From Bergamo to Beijing, Italy aims for more Olympic success

·5-min read

MODENA, Italy (AP) — The endless cacophony of ambulance sirens. The convoys of military trucks carrying away the overflowing coffins. The funerals — or lack thereof.

Nobody who lived through the initial wave of the coronavirus pandemic in Bergamo — the first epicenter of COVID-19 in Europe — will ever forget it.

For Sofia Goggia and Michela Moioli, the city’s two Olympic champions — Goggia in skiing's downhill and Moioli in snowboard cross — those dark days in March and April 2020 serve as a source of inspiration as they seek to honor the greater Bergamo area's 6,000 dead by defending their gold medals at next month’s Beijing Games.

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Since last season, Goggia has competed with the outline of Bergamo’s skyline drawn onto the back of her helmet.

“It was hard. I was home for two months. An ambulance would go by every 10 minutes,” Goggia said. “People had terror in their eyes. Terror was everywhere. We were all afraid.”

When Moioli’s grandmother died from COVID-19 in March 2020, the family couldn't hold a traditional funeral because of a strict lockdown. Her grandfather was also hospitalized, for three months, before eventually recovering from the virus.

“We had a really bad time in 2020 and maybe in that time we learned something and we try to be better — as a person and as athletes,” Moioli said.

The same can be said for the entire Italian team, which is looking to duplicate the country’s unprecedented success at last year's Summer Olympics in Tokyo.

Italy won a record 40 medals in Tokyo and came away with golds from some of the most high-profile events: Marcell Jacobs in the 100 meters, Gianmarco Tamberi in the high jump and the men’s 4x100-meter relay.

“The Tokyo Olympics gave us the motivation to deal with two endless months of training in the gym,” Goggia said of her preseason preparations.

A banner year for Italy also saw the country’s soccer team win the European Championship and Roman band Maneskin win the Eurovision Song Contest.

“Now it’s our turn,” said Marta Bassino, the defending World Cup giant slalom champion.

Goggia, Bassino and Federica Brignone, the 2019-20 overall World Cup champion, give Italy three legitimate medal contenders in skiing, while on the men’s side there’s a top downhiller in Dominik Paris and rising contenders in Luca De Aliprandini for giant slalom and Alex Vinatzer for slalom.

Goggia and Moioli have been selected to carry Italy’s flag at the opening and closing ceremonies, respectively, in Beijing.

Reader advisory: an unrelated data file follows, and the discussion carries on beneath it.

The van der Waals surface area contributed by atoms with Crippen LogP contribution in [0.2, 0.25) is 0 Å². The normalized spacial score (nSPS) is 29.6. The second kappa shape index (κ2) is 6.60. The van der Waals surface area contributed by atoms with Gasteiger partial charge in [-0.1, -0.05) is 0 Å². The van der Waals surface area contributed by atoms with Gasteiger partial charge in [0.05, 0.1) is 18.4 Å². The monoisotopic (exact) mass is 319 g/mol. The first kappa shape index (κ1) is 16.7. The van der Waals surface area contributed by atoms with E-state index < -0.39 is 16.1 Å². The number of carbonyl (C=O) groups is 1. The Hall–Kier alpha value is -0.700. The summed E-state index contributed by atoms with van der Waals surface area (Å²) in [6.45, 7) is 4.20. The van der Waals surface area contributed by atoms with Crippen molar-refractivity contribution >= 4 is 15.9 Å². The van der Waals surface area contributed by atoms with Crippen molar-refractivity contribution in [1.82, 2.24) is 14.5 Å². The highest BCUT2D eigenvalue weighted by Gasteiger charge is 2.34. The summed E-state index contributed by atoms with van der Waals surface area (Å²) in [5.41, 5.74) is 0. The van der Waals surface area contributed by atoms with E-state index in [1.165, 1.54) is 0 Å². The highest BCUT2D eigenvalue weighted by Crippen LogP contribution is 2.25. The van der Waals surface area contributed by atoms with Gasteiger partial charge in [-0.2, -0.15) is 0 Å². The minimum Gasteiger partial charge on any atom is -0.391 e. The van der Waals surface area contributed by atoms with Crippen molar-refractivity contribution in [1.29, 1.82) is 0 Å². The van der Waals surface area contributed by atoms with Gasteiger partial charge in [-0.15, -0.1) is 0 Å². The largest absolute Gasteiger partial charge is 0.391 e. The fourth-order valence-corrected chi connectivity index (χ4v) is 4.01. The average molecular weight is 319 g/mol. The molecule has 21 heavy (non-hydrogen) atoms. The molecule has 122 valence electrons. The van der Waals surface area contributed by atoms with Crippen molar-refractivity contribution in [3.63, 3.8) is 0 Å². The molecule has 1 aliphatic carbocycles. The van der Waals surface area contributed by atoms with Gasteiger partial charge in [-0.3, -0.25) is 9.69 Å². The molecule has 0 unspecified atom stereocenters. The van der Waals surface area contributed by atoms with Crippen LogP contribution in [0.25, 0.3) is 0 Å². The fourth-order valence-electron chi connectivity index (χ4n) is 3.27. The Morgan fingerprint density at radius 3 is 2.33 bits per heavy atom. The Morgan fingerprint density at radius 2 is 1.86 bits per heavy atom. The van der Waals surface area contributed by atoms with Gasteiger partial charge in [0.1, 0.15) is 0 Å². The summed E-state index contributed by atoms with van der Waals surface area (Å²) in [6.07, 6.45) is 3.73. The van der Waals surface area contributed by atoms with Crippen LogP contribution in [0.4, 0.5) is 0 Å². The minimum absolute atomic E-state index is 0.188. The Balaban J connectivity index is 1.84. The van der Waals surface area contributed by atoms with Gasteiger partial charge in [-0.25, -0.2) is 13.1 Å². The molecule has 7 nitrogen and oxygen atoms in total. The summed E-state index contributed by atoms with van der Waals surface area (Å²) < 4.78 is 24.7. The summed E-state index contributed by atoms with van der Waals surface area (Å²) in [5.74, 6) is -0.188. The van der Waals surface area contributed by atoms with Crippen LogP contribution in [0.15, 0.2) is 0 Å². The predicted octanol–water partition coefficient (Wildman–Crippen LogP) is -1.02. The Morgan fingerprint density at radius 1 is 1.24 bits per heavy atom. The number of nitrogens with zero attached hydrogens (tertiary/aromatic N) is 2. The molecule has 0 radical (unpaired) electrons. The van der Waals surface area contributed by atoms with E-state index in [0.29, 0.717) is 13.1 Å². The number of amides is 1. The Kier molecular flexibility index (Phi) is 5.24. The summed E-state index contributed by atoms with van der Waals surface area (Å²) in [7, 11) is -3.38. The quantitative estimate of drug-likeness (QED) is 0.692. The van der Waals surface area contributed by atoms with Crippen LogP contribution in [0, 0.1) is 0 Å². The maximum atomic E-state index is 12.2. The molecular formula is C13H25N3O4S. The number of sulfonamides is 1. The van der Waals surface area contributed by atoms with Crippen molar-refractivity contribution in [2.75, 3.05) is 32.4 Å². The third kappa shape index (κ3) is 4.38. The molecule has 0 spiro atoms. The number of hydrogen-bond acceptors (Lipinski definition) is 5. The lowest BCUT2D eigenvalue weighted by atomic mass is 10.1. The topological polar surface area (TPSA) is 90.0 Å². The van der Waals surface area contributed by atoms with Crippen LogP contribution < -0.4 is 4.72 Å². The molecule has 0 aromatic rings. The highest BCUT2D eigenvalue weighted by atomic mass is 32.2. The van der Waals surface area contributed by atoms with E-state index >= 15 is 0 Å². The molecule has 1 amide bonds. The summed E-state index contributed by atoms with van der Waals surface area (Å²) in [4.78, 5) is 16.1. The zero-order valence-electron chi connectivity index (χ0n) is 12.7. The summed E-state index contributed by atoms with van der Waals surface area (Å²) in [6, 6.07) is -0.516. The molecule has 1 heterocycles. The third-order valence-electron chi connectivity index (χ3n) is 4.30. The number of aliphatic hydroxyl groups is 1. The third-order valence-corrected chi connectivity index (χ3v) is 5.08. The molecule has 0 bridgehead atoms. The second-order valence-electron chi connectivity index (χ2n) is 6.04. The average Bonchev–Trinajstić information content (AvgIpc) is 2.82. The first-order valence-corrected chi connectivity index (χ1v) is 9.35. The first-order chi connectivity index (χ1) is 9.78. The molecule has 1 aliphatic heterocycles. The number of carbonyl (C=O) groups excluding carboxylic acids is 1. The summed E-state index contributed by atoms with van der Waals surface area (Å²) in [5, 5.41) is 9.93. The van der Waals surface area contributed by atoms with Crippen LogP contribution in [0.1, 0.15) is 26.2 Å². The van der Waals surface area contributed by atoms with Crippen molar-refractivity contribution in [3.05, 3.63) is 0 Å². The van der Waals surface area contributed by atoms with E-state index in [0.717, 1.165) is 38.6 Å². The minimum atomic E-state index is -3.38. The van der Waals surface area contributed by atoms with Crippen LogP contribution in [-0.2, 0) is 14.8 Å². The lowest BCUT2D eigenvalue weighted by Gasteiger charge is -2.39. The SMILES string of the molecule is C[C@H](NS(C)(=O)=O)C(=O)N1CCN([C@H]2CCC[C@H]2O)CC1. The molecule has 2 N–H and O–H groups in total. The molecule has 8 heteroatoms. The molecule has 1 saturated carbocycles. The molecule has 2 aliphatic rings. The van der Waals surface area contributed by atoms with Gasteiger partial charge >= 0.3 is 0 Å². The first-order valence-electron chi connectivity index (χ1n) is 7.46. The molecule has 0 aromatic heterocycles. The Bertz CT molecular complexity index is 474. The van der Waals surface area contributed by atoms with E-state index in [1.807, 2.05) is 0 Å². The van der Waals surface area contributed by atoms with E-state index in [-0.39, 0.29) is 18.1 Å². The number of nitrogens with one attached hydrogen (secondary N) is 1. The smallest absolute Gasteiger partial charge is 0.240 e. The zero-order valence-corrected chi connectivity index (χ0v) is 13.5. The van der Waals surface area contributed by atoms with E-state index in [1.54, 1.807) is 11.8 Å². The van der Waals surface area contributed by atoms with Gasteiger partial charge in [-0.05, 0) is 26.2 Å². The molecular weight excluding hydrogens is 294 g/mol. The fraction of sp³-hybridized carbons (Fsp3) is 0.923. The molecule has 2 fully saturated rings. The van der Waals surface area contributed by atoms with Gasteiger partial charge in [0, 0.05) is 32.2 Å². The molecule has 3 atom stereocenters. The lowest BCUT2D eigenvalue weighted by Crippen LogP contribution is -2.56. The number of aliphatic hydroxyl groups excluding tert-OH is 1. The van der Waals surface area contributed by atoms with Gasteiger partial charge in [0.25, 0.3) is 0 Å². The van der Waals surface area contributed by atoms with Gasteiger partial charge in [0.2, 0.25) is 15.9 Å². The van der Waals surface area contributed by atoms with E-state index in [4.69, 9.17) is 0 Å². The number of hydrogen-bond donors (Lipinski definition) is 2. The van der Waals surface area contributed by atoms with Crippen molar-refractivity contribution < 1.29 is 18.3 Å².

When Italian President Sergio Mattarella handed over the green-white-and-red flag to Goggia at a ceremony last month, the skier recounted in an emotional speech the phone call that she received from the head of state after she was ruled out of last season’s world championships on home snow in Cortina d’Ampezzo after breaking a bone in her right knee.

“You encouraged me to look ahead toward distant goals, toward Beijing 2022," Goggia told Mattarella. "You encouraged me to dig into my heart and to move forward despite the obstacles in my path and I believe that I’ve done that."

Indeed, Goggia has bounced back to become the most dominant downhill skier since Lindsey Vonn at her peak, including a stretch when she won seven straight downhills that she entered.

“Sofia is determined. She knows exactly what she wants,” said Flavio Roda, the president of the Italian Winter Sports Federation and a former coach of Alberto Tomba. “Winning all of these races consecutively isn’t easy in terms of concentration.”

Whether it was a lack of concentration or just because of too much speed in a dark part of the course, Goggia's winning streak came to an abrupt end in her most recent downhill in Austria on Saturday when she crashed into the safety netting. She came away without any major injuries, though, and was back racing in a super-G the next day.

Moioli, meanwhile, finished third in the World Cup test event on the Olympic course at Secret Garden in November, then posted a victory in Cervinia last month.

Moioli met Goggia while rehabbing her knee after she crashed in the 2014 Olympic final. At the age of 18, Moioli had just surged into third place and contention for a bronze medal when she touched edges with a competitor and fell.

“That moment helped me for my career,” Moioli said. “Step by step, we became really close.”

The close relationship was apparent in 2019 when Goggia and Moioli made a joint speech and dabbed in unison before nearly 100 members of the International Olympic Committee at the voting session for the 2026 Winter Games. Their presentation was later considered vital for Milan-Cortina’s successful bid — winning over voters with their positive energy.

So, naturally, both the skier and snowboarder would like to continue competing through the 2026 Games, when women’s skiing will be contested in Cortina on Goggia’s favorite course and snowboard cross will be held in Livigno on Moioli’s training slope.

Moioli’s duties for the closing ceremony mean that she’ll be involved in the official handover from Beijing to Milan-Cortina. It’s also the first time that Italy has named the flagbearer for a closing ceremony before an Olympics even start.

“It’s a huge honor,” Moioli said. “It’s going to be the link between Beijing and our Games in Milan-Cortina.”

Bergamo will be represented, too.


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